Matrix Proteins of the plant ER-Golgi interface

Lead Research Organisation: Oxford Brookes University
Department Name: Faculty of Health and Life Sciences


The Golgi apparatus is a key component within cells which is involved in the processing and manufacture of proteins, carbohydrates and membranes which are targeted to other compartments of the cells of secreted to the external environment. We have previously shown that in plant cells the Golgi apparatus is unique consisting of numerous stacks of membrane-bounded discs called cisternae distributed within the cell. In many cell types these Golgi stacks are also very closely associated with another membrane network, the endoplasmic reticulum that passes biosynthetic cargo to the Golgi for processing. One remarkable feature of the plant Golgi, which distinguishes it from that in animal and fungal cells, is that the stacks are highly motile and in many tissues including leaves, move over the surface of the endoplasmic reticulum. The key questions that we are going to address in this research programme are how does the Golgi stay attached to the ER and how do the individual stacks of cisternae remain intact when they are moving through the cytoplasm? Over recent years a number of proteins have been discovered that may potentially act as anchors or tethers that help hold the Golgi together and which may also act as linkers for transport vesicles produced by the endoplasmic reticulum. We have recently identified a number of proteins that are good candidates for the plant tethering proteins including one novel protein. Using the technology of fusing these to fluorescent marker proteins we have shown these to locate to the part of the Golgi nearest to the endoplasmic reticulum. The work proposed in this grant will involve investigating the interaction of these proteins with each other and the regulation of these proteins. Their role in organising the Golgi stack will be assessed by expressing in leaves mutant forms of the proteins and looking for both morphological and biochemical effects on the Golgi apparatus and the secretion of proteins. We will also investigate the role these proteins may have in the biogenesis of new Golgi stacks from the endoplasmic reticulum.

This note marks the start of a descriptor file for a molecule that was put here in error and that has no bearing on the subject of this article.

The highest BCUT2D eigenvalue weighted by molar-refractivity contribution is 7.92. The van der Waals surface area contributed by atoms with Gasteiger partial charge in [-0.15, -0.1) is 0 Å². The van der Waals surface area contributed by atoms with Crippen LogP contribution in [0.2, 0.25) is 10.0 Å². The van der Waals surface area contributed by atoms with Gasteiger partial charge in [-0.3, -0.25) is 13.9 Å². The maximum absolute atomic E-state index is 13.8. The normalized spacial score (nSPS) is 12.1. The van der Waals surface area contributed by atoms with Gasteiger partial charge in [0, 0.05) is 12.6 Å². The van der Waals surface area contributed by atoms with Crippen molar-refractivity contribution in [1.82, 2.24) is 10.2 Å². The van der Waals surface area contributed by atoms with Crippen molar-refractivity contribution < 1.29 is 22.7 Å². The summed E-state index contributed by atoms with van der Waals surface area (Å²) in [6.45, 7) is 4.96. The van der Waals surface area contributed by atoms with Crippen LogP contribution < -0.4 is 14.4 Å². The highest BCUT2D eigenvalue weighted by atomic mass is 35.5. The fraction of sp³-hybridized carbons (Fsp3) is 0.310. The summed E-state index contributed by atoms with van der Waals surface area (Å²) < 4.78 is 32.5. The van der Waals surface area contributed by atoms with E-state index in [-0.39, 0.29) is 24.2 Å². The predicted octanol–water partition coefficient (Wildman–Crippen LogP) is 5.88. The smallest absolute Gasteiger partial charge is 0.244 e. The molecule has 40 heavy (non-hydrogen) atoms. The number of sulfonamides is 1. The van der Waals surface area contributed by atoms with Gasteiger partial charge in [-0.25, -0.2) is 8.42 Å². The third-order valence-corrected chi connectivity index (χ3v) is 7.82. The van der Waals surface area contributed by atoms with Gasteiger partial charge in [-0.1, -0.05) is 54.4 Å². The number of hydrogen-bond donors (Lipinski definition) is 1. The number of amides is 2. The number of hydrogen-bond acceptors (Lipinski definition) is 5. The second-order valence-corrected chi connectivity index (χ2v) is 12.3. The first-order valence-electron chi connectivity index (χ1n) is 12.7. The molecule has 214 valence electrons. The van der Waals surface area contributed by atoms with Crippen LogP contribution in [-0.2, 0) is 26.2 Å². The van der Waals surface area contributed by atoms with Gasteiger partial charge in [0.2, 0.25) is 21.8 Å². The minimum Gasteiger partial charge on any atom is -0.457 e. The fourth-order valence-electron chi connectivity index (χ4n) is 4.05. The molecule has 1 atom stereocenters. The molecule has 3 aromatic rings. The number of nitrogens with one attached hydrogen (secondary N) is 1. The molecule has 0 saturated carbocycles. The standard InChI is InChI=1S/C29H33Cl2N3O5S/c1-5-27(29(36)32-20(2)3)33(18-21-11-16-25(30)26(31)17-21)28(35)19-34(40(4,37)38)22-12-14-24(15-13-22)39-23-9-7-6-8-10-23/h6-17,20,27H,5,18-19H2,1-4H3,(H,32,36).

Technical Summary

As part of an existing grant (joint SEERAD/BBSRC funding with the group of K. Oparka, SCRI) we have cloned a number of proteins which are putative tethering complexes or matrix proteins predicted to be associated with the plant Golgi apparatus. These include a number of coiled coil proteins termed Golgins including homologues of mammalian golgin-84, CASP and p115. We have also isolated a novel coiled-coil CASP binding protein which appears to be unique to plants. All of these proteins when expressed in tobacco leaves as fluorescent protein fusions locate to the Golgi apparatus. In this proposal we intend to confirm the ultrastructural location of these proteins by immunocytochemistry of both native proteins and fluorescent protein expressed constructs, and to establish in vivo the interactions between these proteins and between them and regulatory GTPases such as the RabD class. Interactions will be achieved by fluorescence resonance energy transfer, immunoprecipitation and GST pull downs, plus the yeast two hybrid system. A yeast two hybrid screen will also be used to identify binding partners for Atp115 which is the best candidate for an ER-Golgi tether. The function of the matrix proteins will be assessed by overexpression of mutant versions with specific domain deletions, RNAi inhibition and analysis of insertional mutants. Their roles in tethering to the ER will be tested in vivo by an optical trapping approach after expression of non-functional mutants of the putative tethering proteins, whilst their role in Golgi biogenesis will be assessed by confocal microscopy of Golgi reformation after Brefeldin A or Sar1p mutant induced deconstruction of the Golgi. We will also continue to collaborate with Dr P. Dupree on identification of novel Golgi proteins by the LOPIT isotope tagging technique.


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Hawes C (2010) Biogenesis of the plant Golgi apparatus. in Biochemical Society transactions
Hawes C (2008) The plant ER-Golgi interface. in Traffic (Copenhagen, Denmark)
Hawes C (2010) Optical tweezers for the micromanipulation of plant cytoplasm and organelles. in Current opinion in plant biology
Stefano G (2013) Endomembrane and Golgi traffic in plant cells. in Methods in cell biology